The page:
Researchers Indicate Eating Chocolate Is Great For Your Health

What would you do if someone told you that what was once considered a sinful food delight has now been shown to have major health benefits?

If you're like everyone else, you would probably run out and buy handfuls of the product, especially if it was chocolate. Well, that's exactly what has happened. According to the American Heart Association (AHA), eating chocolate most likely helps with heart health.

Now chocoholics aren't going to need a lot of convincing to get them to stop feeling guilty, but researchers have found enough medical evidence to suggest the daily consumption of up to 100 mg of chocolate a day results in lower levels of insulin resistance and liver enzymes. These are two key indicators that a person is at risk of heart disease.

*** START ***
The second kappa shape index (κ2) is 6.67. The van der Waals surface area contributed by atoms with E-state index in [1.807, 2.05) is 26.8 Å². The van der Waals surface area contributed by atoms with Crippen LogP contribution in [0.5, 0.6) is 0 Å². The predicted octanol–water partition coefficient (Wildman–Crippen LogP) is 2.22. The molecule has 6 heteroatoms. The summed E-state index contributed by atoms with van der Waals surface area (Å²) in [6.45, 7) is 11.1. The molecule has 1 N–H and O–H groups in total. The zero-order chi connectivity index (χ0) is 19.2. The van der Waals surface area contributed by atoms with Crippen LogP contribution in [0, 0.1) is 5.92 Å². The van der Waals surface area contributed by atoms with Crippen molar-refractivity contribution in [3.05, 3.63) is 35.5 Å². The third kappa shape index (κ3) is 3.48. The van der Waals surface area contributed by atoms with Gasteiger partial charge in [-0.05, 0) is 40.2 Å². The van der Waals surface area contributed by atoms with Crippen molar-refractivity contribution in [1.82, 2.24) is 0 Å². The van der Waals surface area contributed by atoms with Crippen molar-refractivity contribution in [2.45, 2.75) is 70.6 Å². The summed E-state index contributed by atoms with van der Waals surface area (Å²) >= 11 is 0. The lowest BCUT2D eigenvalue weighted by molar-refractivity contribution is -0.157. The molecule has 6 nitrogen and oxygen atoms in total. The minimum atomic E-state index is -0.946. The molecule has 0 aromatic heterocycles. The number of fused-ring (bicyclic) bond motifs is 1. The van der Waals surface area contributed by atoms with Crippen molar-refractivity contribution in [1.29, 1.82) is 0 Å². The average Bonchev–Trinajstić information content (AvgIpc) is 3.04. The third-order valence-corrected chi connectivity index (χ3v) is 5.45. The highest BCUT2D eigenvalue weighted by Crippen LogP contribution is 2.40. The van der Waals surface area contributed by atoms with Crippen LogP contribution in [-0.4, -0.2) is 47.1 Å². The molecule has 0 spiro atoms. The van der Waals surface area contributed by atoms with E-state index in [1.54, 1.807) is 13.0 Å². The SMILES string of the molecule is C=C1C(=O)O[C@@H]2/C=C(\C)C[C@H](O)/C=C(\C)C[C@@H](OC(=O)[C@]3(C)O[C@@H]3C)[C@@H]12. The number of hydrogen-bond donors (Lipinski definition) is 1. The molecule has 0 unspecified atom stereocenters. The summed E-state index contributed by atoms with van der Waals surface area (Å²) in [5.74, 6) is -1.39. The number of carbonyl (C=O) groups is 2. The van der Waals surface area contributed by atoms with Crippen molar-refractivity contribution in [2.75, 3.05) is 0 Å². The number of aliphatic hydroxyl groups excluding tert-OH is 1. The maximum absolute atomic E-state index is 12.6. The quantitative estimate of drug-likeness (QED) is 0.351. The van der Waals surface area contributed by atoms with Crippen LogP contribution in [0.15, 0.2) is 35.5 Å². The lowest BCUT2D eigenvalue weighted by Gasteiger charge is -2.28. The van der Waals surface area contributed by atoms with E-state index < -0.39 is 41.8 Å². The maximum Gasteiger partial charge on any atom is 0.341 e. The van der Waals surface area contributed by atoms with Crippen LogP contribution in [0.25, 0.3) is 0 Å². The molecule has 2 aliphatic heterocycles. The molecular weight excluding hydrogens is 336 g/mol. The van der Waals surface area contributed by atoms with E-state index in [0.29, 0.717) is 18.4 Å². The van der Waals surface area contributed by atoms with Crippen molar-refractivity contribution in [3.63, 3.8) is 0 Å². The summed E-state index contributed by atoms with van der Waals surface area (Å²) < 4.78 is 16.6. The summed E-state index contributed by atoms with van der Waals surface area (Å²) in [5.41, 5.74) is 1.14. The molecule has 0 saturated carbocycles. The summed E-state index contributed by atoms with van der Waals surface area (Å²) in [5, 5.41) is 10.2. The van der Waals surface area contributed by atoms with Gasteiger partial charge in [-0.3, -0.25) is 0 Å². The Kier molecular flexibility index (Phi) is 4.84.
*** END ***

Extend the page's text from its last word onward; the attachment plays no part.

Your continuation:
These findings were recently presented at the Epidemiology/Lifestyle 2016 Scientific Sessions, an event sponsored by the AHA. The associated studies were conducted over a two-year period with as many as 1,100 adults between the ages 18 and 69 taking part. After monitoring their eating and lifestyle habits, evidence appeared, showing that the individuals who were eating chocolate as part of their everyday diet had healthier levels of the aforementioned conditions.

Keeping in mind that another recent study presented by the journal Appetite indicated chocolate was responsible for better brain function, it's quite possible the world's favorite eating aphrodisiac should now be reclassified as a health food. So what's up? Apparently, chocolate contains high levels of cocoa flavanols, the same kind of flavanols found in red wine, which has also been shown to improve heart health. Oh, by the way, the darker the chocolate, the better the benefits.

So the next time you feel compelled to tell someone they have a chocolate addiction, you might want to follow their lead and visit your local candy store instead of your favorite health food restaurant.

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